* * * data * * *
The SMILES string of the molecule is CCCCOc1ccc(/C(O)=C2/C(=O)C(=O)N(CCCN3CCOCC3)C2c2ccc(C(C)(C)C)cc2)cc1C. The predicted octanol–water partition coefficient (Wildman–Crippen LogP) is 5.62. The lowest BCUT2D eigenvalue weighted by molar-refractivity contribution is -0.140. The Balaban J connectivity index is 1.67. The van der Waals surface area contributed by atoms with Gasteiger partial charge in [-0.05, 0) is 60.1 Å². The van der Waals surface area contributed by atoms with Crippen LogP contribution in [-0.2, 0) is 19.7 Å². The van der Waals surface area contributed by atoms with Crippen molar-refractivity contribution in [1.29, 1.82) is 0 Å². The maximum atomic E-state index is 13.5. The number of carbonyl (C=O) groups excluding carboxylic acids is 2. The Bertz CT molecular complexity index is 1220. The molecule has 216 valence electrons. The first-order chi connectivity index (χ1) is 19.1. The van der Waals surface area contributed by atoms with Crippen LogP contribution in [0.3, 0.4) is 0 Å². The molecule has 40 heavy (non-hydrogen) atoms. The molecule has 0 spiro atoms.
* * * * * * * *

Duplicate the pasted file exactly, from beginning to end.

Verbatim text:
The SMILES string of the molecule is CCCCOc1ccc(/C(O)=C2/C(=O)C(=O)N(CCCN3CCOCC3)C2c2ccc(C(C)(C)C)cc2)cc1C. The predicted octanol–water partition coefficient (Wildman–Crippen LogP) is 5.62. The lowest BCUT2D eigenvalue weighted by molar-refractivity contribution is -0.140. The Balaban J connectivity index is 1.67. The van der Waals surface area contributed by atoms with Gasteiger partial charge in [-0.05, 0) is 60.1 Å². The van der Waals surface area contributed by atoms with Crippen LogP contribution in [-0.2, 0) is 19.7 Å². The van der Waals surface area contributed by atoms with Crippen molar-refractivity contribution in [1.29, 1.82) is 0 Å². The maximum atomic E-state index is 13.5. The number of carbonyl (C=O) groups excluding carboxylic acids is 2. The Bertz CT molecular complexity index is 1220. The molecule has 216 valence electrons. The first-order chi connectivity index (χ1) is 19.1. The van der Waals surface area contributed by atoms with Crippen LogP contribution in [0.3, 0.4) is 0 Å². The molecule has 40 heavy (non-hydrogen) atoms. The molecule has 0 spiro atoms.